“The LDS Scene,” Ensign, June 1974, 69–72
Elder Monson Elected Trustee
Elder Thomas S. Monson of the Council of the Twelve has been elected a trustee of the Freedoms Foundation at Valley Forge, Pennsylvania.
Founded in 1949, Freedoms Foundation aims to contribute to the development of responsible citizenship and to make Americans proud of America through educational programs and an annual awards program.
Elder Hanks Named to Fitness Council
Elder Marion D. Hanks, Assistant to the Council of the Twelve, has been appointed by President Richard M. Nixon to his Council on Physical Fitness. Serving with Elder Hanks will be men and women prominent in sports and physical education. This is the second time that Elder Hanks has been appointed to such a governmental position. President Dwight D. Eisenhower appointed him to the United States President’s Citizens Advisory Committee on Youth Fitness.
In recent weeks, Elder Hanks also was elected president of the Rotary Club of Salt Lake City.
Ricks Confers Honors
Elder Sterling W. Sill, Assistant to the Council of the Twelve, recently received the Distinguished Service Award from Ricks College for his contribution to the arts and humanities.
In presenting the award, Ricks College president Dr. Henry B. Eyring cited Elder Sill as “a master teacher who has dipped into the great reservoir of significant thought and scripture in order to teach the will of the Lord.”
Also honored at Ricks was Florence Smith Jacobsen, former general president of the YWMIA. Sister Jacobsen received the Exemplary Womanhood Award from the Ricks College women students for her concern for young people and her 11 years of dedicated leadership as head of the young women’s program of the Church.
Named as the 1974 Woman of the Year at Ricks was 19-year-old student Rozell Johnson, daughter of Brother and Sister Gordon Johnson of Sugar City, Idaho. The award is presented to those who are “outstanding spiritually and scholastically and examples for other girls to follow.”
Sister Kimball Honored
Sister Camilla Eyring Kimball, wife of President Spencer W. Kimball, was presented a special “Ka Hoa Pono” award at commencement exercises at the Church College of Hawaii. Ka Hoa Pono means “the righteous companion,” and the students at the college honored her with the award for her 57 years as a righteous companion to President Kimball and for her “personification of the qualities and characteristics of ideal Latter-day Saint womanhood.”
Mormons in Film
Several Latter-day Saints have helped to produce a new motion picture, Where the Red Fern Grows. Based on a popular children’s book by Wilson Rawls, the movie was produced by Lyman Dayton, a former student at Brigham Young University; the screenplay for the film was written by Douglas Stewart and Eleanor Lamb Stewart of BYU’s Department of Motion Picture Production; five songs were especially written by the Osmond Brothers; the score was written by Lex de Azevedo; and the leading role is played by 13-year-old Stewart Petersen, a deacon in the Cokeville Ward, Montpelier Idaho Stake.
Filmed on location, Where the Red Fern Grows deals with the true story of a boy growing up in the Ozarks.
Nominated to Top Education Post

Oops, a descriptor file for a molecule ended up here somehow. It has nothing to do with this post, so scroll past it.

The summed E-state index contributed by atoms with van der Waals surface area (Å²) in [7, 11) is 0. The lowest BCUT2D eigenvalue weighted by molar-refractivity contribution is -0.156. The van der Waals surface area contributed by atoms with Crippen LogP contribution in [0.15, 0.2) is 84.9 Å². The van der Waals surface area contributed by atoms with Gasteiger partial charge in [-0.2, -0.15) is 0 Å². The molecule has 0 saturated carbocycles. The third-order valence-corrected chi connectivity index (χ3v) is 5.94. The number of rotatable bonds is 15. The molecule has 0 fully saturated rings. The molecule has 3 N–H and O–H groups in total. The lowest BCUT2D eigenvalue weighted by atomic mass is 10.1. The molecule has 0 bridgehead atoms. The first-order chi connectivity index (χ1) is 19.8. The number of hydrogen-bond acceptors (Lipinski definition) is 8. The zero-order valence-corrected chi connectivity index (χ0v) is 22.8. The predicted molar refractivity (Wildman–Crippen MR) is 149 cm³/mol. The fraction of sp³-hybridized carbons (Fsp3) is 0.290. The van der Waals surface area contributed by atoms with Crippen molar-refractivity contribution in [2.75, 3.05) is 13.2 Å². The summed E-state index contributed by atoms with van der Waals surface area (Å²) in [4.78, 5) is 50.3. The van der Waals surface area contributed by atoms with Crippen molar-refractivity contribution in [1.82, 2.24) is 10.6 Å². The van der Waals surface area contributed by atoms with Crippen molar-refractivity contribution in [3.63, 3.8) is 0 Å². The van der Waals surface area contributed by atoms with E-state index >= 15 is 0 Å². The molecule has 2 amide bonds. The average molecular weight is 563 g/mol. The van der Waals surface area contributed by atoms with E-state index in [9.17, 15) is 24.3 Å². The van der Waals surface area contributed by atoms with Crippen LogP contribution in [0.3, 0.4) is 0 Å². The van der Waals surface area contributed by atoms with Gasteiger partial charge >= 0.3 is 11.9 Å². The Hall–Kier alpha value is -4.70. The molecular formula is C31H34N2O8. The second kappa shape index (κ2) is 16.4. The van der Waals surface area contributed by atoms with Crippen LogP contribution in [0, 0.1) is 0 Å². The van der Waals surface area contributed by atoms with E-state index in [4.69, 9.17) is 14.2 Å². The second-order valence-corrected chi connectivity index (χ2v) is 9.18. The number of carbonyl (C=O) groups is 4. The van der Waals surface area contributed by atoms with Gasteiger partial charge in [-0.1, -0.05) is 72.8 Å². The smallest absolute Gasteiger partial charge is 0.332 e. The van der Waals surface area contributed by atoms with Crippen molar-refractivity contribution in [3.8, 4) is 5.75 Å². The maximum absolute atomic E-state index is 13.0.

Dr. T. H. Bell, a member of the Capitol Hill Second Ward, Salt Lake Stake, has been nominated new United States Commissioner of Education.
For Brother Bell, currently superintendent of the Granite School District in Salt Lake City and a member of the Sunday School General Board, this would be his second term in the nation’s capital.
In 1970 he resigned as superintendent of public instruction in Utah to accept the position of associate commissioner for regional offices in the United States Office of Education. That same year he was named acting U.S. commissioner and then deputy commissioner for school systems. He resigned from this position in 1971 to return to Salt Lake City.
Brother and Sister Bell are the parents of four sons, one in high school, two in junior high school, and one not yet in school. Even though their father may be the new U.S. commissioner, Sister Bell says that her three school-age sons do not always make As. “But they do enjoy school. They like their classes and their school activities. The move to Washington, D.C., will mean that they will have to leave behind their friends, of course, but they are very happy for their father in this nomination.”
Of the responsibility, Brother Bell says that he hopes to be able to bring national attention to the importance of the home. In an interview he said, “There is a great awareness, both on the part of school people and parents, of the vital role the home plays in education. People, by and large, are conscientious, and there is a feeling of ‘how can we do better?’”
A priceless collection of 3,000 glass plate negatives has been donated to Brigham Young University. The work of pioneer Mormon photographer George Edward Anderson (Ensign, September 1973), the negatives depict life in central Utah during the late 1880s.
The acquisition is the second-largest Anderson collection in existence, according to Nelson B. Wadsworth, BYU assistant professor of communications, who is doing research for a book on the photographer.
About 75 percent of the collection is made up of portraits and landscapes taken in studios in Manti and Springville, Utah, and in a portable tent-gallery which Brother Anderson used as he traveled throughout the area.
Singers Win Medal
A group of young Americans who seek to inspire their fellow citizens to “Discover Your America” has been named recipient of its fourth George Washington Medal presented by the Freedoms Foundation, Valley Forge, Pennsylvania.
Called the Grand Land Singers, the group is comprised of 100 young people, including some nonmembers, and has gained national recognition not only for its performances of patriotic songs, but also for its program to rekindle the flame of patriotism in the home, the community, and in schools and colleges.